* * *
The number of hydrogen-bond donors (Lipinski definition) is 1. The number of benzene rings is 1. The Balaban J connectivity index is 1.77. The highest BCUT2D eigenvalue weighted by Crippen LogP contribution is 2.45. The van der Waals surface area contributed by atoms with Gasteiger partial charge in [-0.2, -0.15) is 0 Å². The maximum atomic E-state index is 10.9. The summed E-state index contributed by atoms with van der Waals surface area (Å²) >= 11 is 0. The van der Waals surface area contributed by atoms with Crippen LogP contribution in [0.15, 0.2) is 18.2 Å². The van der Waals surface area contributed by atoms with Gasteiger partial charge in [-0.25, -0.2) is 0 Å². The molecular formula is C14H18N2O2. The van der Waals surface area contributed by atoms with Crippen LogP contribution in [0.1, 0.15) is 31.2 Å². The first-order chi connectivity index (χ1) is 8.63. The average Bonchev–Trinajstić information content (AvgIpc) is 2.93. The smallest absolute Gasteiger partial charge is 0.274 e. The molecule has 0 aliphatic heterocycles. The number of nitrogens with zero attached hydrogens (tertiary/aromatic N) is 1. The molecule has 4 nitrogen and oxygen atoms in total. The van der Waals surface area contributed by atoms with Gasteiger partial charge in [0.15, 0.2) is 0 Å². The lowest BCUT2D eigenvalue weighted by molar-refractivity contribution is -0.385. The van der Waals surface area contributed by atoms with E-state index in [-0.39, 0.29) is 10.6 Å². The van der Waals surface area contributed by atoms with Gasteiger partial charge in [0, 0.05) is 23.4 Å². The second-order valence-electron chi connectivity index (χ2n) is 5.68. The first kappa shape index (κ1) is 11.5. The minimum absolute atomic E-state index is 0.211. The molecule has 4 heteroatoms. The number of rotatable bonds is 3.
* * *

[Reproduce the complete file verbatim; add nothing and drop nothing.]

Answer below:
The number of hydrogen-bond donors (Lipinski definition) is 1. The number of benzene rings is 1. The Balaban J connectivity index is 1.77. The highest BCUT2D eigenvalue weighted by Crippen LogP contribution is 2.45. The van der Waals surface area contributed by atoms with Gasteiger partial charge in [-0.2, -0.15) is 0 Å². The maximum atomic E-state index is 10.9. The summed E-state index contributed by atoms with van der Waals surface area (Å²) >= 11 is 0. The van der Waals surface area contributed by atoms with Crippen LogP contribution in [0.15, 0.2) is 18.2 Å². The van der Waals surface area contributed by atoms with Gasteiger partial charge in [-0.25, -0.2) is 0 Å². The molecular formula is C14H18N2O2. The van der Waals surface area contributed by atoms with Crippen LogP contribution in [0.1, 0.15) is 31.2 Å². The first-order chi connectivity index (χ1) is 8.63. The average Bonchev–Trinajstić information content (AvgIpc) is 2.93. The smallest absolute Gasteiger partial charge is 0.274 e. The molecule has 0 aliphatic heterocycles. The number of nitrogens with zero attached hydrogens (tertiary/aromatic N) is 1. The molecule has 4 nitrogen and oxygen atoms in total. The van der Waals surface area contributed by atoms with Gasteiger partial charge in [0.15, 0.2) is 0 Å². The lowest BCUT2D eigenvalue weighted by molar-refractivity contribution is -0.385. The van der Waals surface area contributed by atoms with E-state index in [-0.39, 0.29) is 10.6 Å². The van der Waals surface area contributed by atoms with Gasteiger partial charge in [0, 0.05) is 23.4 Å². The second-order valence-electron chi connectivity index (χ2n) is 5.68. The first kappa shape index (κ1) is 11.5. The minimum absolute atomic E-state index is 0.211. The molecule has 4 heteroatoms. The number of rotatable bonds is 3.